To be able to tell the world about your new product, you first need to be able to talk about it internally

This is what it means to position your product. To find a great example of strong product positioning, take a look at Harley-Davidson. This is the company's internal positioning statement: 

The only motorcycle manufacturer
That makes big, loud motorcycles
For macho guys (and "macho wannabes")
Mostly in the United States
Who want to join a gang of cowboys
In an era of decreasing personal freedom.

It's rather poetic. But you don't have to be a poet to draft a similarly effective statement. Developing this kind of mantra is formulaic, startup advisor Arielle Jackson recently told First Round Review. Jackson is a former product marketing manager for Google and Square.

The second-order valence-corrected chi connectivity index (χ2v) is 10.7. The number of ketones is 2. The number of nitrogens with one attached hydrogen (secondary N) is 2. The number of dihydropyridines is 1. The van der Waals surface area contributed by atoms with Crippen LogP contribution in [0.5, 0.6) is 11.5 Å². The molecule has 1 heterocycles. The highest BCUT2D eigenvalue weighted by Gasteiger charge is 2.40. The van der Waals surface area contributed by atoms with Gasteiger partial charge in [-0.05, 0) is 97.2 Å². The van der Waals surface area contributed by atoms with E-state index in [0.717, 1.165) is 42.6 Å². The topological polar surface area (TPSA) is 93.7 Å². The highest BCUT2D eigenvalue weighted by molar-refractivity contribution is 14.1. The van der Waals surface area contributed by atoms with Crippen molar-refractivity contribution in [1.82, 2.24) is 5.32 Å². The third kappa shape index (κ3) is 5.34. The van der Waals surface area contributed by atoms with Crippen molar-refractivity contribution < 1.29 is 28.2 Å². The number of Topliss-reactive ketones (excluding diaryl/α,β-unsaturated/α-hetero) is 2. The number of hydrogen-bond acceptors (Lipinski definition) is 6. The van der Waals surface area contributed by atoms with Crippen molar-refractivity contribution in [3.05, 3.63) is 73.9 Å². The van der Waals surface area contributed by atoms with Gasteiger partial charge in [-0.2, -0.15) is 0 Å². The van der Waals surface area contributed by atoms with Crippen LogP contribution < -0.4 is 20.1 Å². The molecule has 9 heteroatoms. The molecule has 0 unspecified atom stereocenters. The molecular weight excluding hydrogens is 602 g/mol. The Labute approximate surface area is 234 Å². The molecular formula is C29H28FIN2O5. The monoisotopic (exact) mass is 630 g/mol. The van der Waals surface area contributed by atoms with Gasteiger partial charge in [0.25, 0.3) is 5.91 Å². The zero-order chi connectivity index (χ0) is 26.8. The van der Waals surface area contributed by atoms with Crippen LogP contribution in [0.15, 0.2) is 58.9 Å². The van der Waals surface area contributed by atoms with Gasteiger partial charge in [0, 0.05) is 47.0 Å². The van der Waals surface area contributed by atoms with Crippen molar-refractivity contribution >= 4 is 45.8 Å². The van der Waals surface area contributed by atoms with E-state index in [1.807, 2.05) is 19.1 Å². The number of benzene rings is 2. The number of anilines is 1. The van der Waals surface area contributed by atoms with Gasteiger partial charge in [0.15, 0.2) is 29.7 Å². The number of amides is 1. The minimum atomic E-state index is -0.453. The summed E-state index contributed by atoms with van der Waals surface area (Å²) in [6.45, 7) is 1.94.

She recommended using the following structure to come up with your own positioning statement: 

For (target customer)
Who (statement of need or opportunity),
(Product name) is a (product category)
That (statement of key benefit).
Unlike (competing alternative)
(Product name)(statement of primary differentiation).

Note that the end result is different from a tagline, Jackson said. Taglines are consumer-facing catch phrases that summarize your positioning statement extremely concisely. For example, one of Harley-Davidson's tag lines is "American by birth. Rebel by choice."  

Internally, positioning statements are crucial because they set the stage for all that will follow--including finding the right people as you expand, further developing the product and, of course, marketing it to your audience.

"It all starts with nailing down your positioning. Everything stems from that." Jackson said. "If you've done it right, you'll be able to tell everyone why what you’re doing matters in a way that will make them listen and respond."